To show the impact of equal and unequal rise time of inputs on power dissipation, the waveforms are generated as shown in Figure 3-6. From these figures, following observations are drawn. (i) For in-phase switching of inputs, it is observed from Figure 3 that there is wide variation of power dissipation for high to low switching. However, the power dissipation is quite low for low to high switching. This is from the fact that for high to low switching of driver inputs, the parasitics are charging. After the parasitics get charged, the power dissipation is minimum. Also, for low value of rise time, the inductive effect becomes prominent. For low to high switching of driver inputs, the parasitics are discharging. So, power consumption is low. Furthermore, it is observed that the peak value of power dissipation for in-phase switching of inputs is 14.1mW for the specified range of rise time under consideration.

16.00 14.00 12.00 Power dissipation (mw) 10.00 8.00 6.00 4.00 2.00 0.00 10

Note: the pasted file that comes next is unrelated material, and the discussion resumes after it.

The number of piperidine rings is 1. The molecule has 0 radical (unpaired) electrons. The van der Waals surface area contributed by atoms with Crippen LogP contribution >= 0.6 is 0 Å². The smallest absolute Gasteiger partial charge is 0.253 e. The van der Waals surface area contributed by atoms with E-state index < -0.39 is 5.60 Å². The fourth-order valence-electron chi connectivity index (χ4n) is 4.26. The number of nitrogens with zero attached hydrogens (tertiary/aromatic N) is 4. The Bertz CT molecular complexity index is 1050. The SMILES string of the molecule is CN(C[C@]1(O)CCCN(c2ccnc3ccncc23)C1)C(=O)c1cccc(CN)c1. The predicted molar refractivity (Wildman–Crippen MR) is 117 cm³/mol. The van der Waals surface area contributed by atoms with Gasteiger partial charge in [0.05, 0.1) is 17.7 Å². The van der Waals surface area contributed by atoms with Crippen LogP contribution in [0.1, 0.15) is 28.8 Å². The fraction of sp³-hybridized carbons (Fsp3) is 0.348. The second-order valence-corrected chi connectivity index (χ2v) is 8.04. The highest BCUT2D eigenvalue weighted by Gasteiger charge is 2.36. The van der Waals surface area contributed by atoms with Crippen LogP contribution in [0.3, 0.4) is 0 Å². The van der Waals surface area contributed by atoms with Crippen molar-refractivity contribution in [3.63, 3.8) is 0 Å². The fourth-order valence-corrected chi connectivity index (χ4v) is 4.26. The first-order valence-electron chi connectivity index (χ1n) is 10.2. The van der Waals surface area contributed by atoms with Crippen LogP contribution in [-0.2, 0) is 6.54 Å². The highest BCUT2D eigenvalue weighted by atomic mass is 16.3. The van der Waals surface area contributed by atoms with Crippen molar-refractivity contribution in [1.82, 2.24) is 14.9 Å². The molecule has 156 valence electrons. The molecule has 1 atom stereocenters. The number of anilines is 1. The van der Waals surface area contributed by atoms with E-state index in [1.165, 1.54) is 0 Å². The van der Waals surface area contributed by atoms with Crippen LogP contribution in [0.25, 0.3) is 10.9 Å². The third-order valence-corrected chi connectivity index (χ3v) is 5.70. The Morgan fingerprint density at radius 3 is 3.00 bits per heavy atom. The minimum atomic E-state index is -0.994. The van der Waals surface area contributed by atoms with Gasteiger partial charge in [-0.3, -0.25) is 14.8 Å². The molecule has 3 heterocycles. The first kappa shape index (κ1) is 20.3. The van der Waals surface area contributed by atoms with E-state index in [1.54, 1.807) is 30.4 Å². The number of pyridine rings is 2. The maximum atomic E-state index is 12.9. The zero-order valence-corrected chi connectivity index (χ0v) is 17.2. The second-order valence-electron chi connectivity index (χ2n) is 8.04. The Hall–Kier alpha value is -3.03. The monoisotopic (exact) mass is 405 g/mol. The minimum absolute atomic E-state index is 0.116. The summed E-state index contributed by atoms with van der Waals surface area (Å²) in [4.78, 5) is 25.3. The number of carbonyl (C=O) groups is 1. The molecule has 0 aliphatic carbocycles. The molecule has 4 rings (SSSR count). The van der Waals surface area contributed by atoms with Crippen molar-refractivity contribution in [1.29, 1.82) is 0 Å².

Sam e phase sw itching of inputs Equal rise tim e High to low sw itching Low to high sw itching

160

310 460 Rise tim e (ps)

610

760

Figure 3. Power dissipation as function of rise time for in-phase switching

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International Journal of VLSI design & Communication Systems (VLSICS) Vol.3, No.4, August 2012
Sam e phase sw itching of inputs Unequal rise tim e High to low sw itching Low to high sw itching

16 14 Power dissipation (mw) 12 10 8 6 4 2 0 0

150 300 450 600 Difference in rise time (ps)

750

Figure 4. Power dissipation as function of tr for in-phase switching

10.00 9.00 Power dissipation (mw) 8.00 7.00 6.00 5.00 4.00 3.00 2.00 1.00 0.00 10